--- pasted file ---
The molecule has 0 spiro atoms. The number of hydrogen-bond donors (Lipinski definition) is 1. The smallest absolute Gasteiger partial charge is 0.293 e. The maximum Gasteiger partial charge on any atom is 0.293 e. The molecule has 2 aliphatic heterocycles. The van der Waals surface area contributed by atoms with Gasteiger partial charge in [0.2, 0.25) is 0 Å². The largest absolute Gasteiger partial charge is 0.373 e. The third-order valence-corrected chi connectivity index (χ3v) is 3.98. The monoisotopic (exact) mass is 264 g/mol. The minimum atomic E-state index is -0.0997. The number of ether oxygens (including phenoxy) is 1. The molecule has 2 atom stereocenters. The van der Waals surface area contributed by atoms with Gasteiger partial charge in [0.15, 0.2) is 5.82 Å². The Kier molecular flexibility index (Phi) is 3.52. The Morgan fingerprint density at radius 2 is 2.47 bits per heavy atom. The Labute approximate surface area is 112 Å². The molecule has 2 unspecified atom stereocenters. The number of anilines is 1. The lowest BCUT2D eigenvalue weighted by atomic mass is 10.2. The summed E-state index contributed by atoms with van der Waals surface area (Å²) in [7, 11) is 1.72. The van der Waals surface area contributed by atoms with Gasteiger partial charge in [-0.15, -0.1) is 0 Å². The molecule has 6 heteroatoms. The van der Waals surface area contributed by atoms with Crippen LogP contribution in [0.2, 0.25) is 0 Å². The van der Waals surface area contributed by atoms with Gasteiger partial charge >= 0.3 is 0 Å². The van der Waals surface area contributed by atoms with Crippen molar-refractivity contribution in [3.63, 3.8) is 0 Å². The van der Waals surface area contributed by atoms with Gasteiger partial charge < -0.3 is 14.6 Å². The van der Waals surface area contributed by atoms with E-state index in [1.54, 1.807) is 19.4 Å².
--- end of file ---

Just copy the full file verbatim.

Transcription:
The molecule has 0 spiro atoms. The number of hydrogen-bond donors (Lipinski definition) is 1. The smallest absolute Gasteiger partial charge is 0.293 e. The maximum Gasteiger partial charge on any atom is 0.293 e. The molecule has 2 aliphatic heterocycles. The van der Waals surface area contributed by atoms with Gasteiger partial charge in [0.2, 0.25) is 0 Å². The largest absolute Gasteiger partial charge is 0.373 e. The third-order valence-corrected chi connectivity index (χ3v) is 3.98. The monoisotopic (exact) mass is 264 g/mol. The minimum atomic E-state index is -0.0997. The number of ether oxygens (including phenoxy) is 1. The molecule has 2 atom stereocenters. The van der Waals surface area contributed by atoms with Gasteiger partial charge in [0.15, 0.2) is 5.82 Å². The Kier molecular flexibility index (Phi) is 3.52. The Morgan fingerprint density at radius 2 is 2.47 bits per heavy atom. The Labute approximate surface area is 112 Å². The molecule has 2 unspecified atom stereocenters. The number of anilines is 1. The lowest BCUT2D eigenvalue weighted by atomic mass is 10.2. The summed E-state index contributed by atoms with van der Waals surface area (Å²) in [7, 11) is 1.72. The van der Waals surface area contributed by atoms with Gasteiger partial charge in [-0.15, -0.1) is 0 Å². The molecule has 6 heteroatoms. The van der Waals surface area contributed by atoms with Crippen LogP contribution in [0.2, 0.25) is 0 Å². The van der Waals surface area contributed by atoms with Gasteiger partial charge >= 0.3 is 0 Å². The van der Waals surface area contributed by atoms with Crippen molar-refractivity contribution in [3.63, 3.8) is 0 Å². The van der Waals surface area contributed by atoms with Gasteiger partial charge < -0.3 is 14.6 Å². The van der Waals surface area contributed by atoms with E-state index in [1.54, 1.807) is 19.4 Å².